At Prima, we are well aware of the positive impact of knitting, from keeping us calm to creating beautiful handmade gifts for family and friends – but did you know this craft can have multiple health benefits too?

A study from the University of Gothenburg in Sweden published earlier this year has suggested that knitting can be beneficial for people living with mental health issues.

“Knitters have a creative leisure interest that can also help them to cope with life and so improve their mental health. I’m convinced that this is part of the reason why so many people have taken up knitting these days,” said Joanna Nordstrand, one of the authors of the study, who is an occupational therapist and Ph.D. student at the Swedish university.

For the study, Joanna reviewed 600 posts from the online forum Ravelry, where knitting fans gather to discuss their hobby. The results were recently published in the Journal of Occupational Science.

The research highlighted three ways in which knitting may boost wellbeing. As a hobby, knitting helps people to unwind and offers them an identity as a knitter. Knitting can also bring structure to people’s lives, which may improve their mental health.

Some of the knitters studied also noticed a change in their mental processes, saying that when they were knitting, their thinking became clearer and easier to manage.

One said: "While my hands are busy doing something, my mind slows to a crawl, and I am actually able to think about one thing at a time … rather than having 20-30 threads all going at once."

Benefits of knitting

Living Well UK, a leading mental health charity, offers “crafternoons” which include knit and natter groups, as knitting and other crafts are shown to offer social connection, not only through craft groups or classes, but by also being a conversational topic.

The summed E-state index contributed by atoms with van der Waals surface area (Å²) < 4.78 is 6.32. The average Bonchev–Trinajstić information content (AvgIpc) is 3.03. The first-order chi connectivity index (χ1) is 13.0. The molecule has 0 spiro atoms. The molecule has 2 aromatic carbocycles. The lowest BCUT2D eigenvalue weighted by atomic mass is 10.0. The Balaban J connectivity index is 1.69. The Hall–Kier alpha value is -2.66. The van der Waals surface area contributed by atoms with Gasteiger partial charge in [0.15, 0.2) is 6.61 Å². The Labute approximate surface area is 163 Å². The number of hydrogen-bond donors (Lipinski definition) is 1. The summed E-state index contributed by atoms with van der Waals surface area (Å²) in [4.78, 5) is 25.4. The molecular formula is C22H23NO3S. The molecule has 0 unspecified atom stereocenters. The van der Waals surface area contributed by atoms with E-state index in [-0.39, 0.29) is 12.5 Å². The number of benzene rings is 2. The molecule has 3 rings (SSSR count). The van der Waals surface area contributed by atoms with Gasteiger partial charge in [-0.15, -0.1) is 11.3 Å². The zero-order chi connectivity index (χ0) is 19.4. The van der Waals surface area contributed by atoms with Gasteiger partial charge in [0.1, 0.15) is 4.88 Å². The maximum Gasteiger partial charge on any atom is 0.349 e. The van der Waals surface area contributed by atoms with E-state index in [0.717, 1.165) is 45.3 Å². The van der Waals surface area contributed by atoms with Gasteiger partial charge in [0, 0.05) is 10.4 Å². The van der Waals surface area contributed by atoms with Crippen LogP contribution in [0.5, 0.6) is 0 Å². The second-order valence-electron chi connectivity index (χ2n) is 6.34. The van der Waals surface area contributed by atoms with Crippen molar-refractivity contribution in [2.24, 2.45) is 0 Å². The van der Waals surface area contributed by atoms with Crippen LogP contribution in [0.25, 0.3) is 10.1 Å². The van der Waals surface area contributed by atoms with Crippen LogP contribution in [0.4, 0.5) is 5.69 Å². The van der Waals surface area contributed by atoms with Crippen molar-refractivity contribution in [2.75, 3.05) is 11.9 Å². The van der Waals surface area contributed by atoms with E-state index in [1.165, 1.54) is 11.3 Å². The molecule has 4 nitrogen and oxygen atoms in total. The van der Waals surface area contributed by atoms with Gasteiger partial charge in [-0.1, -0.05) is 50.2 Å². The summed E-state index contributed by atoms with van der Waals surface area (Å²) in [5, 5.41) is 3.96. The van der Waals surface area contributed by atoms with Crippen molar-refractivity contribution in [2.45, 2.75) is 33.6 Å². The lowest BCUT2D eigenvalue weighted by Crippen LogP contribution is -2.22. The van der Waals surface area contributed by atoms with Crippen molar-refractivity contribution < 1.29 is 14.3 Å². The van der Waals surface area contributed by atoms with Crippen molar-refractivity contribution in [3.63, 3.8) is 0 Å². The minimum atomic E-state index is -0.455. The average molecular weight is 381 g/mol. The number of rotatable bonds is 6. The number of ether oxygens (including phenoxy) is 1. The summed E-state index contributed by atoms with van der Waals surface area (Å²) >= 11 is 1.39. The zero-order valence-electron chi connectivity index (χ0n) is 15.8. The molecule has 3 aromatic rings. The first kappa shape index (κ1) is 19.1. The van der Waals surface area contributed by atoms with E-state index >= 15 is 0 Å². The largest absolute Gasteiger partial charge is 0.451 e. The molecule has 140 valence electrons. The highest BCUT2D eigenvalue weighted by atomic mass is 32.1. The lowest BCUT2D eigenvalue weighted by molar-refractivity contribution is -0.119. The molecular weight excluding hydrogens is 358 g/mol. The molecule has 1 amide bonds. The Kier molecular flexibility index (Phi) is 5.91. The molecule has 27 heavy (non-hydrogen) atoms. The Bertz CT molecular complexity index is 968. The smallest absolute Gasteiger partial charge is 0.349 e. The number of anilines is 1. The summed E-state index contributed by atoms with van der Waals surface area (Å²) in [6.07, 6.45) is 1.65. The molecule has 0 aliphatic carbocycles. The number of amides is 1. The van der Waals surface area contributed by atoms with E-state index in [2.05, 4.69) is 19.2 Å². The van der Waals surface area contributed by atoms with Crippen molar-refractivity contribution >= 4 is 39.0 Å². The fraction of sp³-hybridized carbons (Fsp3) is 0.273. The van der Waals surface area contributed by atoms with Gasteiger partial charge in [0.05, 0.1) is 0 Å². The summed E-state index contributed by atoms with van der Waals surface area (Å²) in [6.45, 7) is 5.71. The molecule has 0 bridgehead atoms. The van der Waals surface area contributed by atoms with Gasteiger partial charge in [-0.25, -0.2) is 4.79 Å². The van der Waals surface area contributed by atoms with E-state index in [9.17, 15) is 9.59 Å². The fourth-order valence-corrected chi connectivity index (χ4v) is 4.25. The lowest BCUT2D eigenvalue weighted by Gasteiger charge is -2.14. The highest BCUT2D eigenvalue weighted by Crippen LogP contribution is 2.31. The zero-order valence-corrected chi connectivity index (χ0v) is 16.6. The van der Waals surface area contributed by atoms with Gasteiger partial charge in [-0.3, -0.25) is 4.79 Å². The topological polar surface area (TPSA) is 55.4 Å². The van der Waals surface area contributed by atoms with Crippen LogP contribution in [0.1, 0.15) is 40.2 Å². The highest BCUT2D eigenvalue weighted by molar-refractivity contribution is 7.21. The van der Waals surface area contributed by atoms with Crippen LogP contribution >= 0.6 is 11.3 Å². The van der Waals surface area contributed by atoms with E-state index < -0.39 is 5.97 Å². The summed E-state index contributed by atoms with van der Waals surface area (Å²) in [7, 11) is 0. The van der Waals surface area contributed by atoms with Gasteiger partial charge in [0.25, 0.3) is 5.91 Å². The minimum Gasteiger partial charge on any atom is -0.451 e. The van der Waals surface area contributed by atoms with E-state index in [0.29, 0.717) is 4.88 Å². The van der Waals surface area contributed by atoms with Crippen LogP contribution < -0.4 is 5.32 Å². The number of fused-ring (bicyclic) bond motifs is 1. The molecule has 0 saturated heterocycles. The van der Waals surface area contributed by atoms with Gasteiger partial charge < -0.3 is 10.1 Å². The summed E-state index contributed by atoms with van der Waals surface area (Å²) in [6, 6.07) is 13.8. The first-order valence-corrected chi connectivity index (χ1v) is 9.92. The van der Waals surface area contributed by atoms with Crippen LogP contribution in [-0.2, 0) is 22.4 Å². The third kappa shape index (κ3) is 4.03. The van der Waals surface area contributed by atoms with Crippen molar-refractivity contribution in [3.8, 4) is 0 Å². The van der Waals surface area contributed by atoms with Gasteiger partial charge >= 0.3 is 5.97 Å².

Holly Beedon, Clinical Lead at Living Well UK, believes that there are numerous benefits to knitting, both physical and mental, with it being particularly beneficial for those dealing with anxiety, depression and social isolation.

She told Prima: “The repetitive nature of knitting can induce a state of relaxation similar to that of meditation, as well as allowing for the refocusing of attention, making it a good distraction from negative emotions.

“For people with depression, knitting can offer a sense of purpose and accomplishment from completing projects, making it a brilliant way to combat the feelings of worthlessness and low self-esteem that are often associated with depression.”

She added: “Knitting has the potential to alleviate social isolation through its ability to build community. Participating in knitting groups, or knitting communities online, can provide a sense of belonging and foster social interactions."

Earlier this year, a report by Knit for Peace, looked into the health benefits of the hobby, especially for the elderly. The organisation also surveyed 1,000 knitters to find out whether it had improved their lives.

“There is a surprisingly large body of research showing the health benefits of knitting,” the report reveals. “What is more surprising is how little known this research is. Our experience suggests, however, knitting is not well perceived as a potential preventative and treatment measure.”

The report claimed knitting to be as relaxing as yoga and a great opportunity for creativity. It also linked knitting to:

  • Reducing depression and anxiety
  • Distracting from chronic pain
  • Increasing a sense of wellbeing
  • Reducing loneliness and isolation
  • Increasing sense of usefulness and inclusion in society

When surveying its members, 67% of whom are over 60, the organisation found the majority of those in poor or very poor health said they felt knitting improved their health.

Additionally, 82% said knitting relaxed them and 65% of said knitting for others made them feel useful.

In a 2012 study, researchers at the Mayo Clinic found that older people who engaged in crafts like knitting and crocheting had a reduced chance of developing mild cognitive impairment and memory loss.

Convenience of knitting

And for those who wonder how convenient knitting is as an activity? “It’s very accessibility is a benefit, needing little equipment, as are its portability and its flexibility,” Knit for Peace says.

“It can be picked up and put down, with little preparation beyond finding a chair, and can be fitted into odd moments between other activities. It involves no clearing up. It can be done whilst watching television or listening to the radio.”

If you need some inspiration head to Prima's online knitting section to find free patterns and lots of how-to guides for beginners and improvers.

Do you love knitting? Share your creations with us by tagging @primamag in your pictures on Instagram!

2024-02-28T11:41:35Z dg43tfdfdgfd